Immerse yourself in the present, with non-judgemental experience

Mindfulness teachers near you

Mindfulness Online

Available online

Meet with an online mindfulness teacher from the comfort of your own home.
Flexibility of choice
Confidential and accessible
Secure, professional and convenient

Browse practitioners by locations

How can mindfulness nourish you?

In its simplest form, mindfulness is nothing more complicated than choosing to direct your attention to what’s happening[1] in the present moment. This can mean being fully present while going on a bushwalk, or savouring a meal attentively and without hurrying, focusing on the experience of your senses rather than speculating about the future or worrying about the past.

Practising mindfulness as a form of meditation has its roots in Buddhist tradition originating some 2500 years ago,[2] and more recently in the Zen school which was brought to China around the fifth century CE.[3] In modern times, the idea of mindfulness as a path to reducing stress and improving mental clarity was popularised by Jon Kabat-Zinn. After learning about Buddhism as a student,[4] he went on to establish the Stress Reduction Clinic at the University of Massachusetts in 1979.[5]

Today, the terms ‘mindfulness’ and ‘meditation’ are often used interchangeably, but not all instances of mindfulness are necessarily a form of meditation,[6] and there are many other forms of meditation than mindfulness alone.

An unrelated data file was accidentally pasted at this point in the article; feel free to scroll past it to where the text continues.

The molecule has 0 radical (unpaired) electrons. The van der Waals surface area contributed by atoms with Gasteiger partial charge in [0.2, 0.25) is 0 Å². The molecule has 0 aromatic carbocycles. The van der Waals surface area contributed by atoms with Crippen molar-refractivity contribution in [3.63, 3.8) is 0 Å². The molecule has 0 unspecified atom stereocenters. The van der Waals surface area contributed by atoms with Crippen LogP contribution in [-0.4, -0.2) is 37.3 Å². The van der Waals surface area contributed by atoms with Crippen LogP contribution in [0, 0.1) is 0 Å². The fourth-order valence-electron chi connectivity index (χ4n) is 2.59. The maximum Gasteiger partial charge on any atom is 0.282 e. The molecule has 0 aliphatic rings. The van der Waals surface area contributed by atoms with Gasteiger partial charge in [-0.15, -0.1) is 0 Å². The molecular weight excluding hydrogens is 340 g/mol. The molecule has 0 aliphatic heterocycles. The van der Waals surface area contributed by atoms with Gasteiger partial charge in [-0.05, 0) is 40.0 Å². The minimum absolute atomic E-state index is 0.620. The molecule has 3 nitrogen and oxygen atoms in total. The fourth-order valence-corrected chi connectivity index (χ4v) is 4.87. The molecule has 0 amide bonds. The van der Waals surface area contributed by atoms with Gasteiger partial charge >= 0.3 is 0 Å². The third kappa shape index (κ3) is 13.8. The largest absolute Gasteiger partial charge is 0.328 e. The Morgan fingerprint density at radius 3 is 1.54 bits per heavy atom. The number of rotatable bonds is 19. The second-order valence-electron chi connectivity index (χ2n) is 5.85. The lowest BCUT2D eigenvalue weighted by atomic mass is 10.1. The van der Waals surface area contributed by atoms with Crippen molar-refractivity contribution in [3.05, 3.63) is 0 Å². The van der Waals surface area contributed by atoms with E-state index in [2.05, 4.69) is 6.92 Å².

Benefits of mindfulness

The mainstream acknowledgement of the benefits of mindfulness has influenced major companies such as Google,[7] Apple[8] and Salesforce[9] to prioritise teaching their employees the practice. According to one study, 22% of companies surveyed in 2016[10] offered mindfulness training.

Research suggests mindfulness may reduce the symptoms of generalised anxiety,[11] and its possible benefits for reducing stress are well-documented.[12] Mindfulness has been reported to potentially be a promising treatment for mood disorders such as depression,[13] and the results of a meta-analysis suggest that it may be effective in preventing relapses[14] into depression.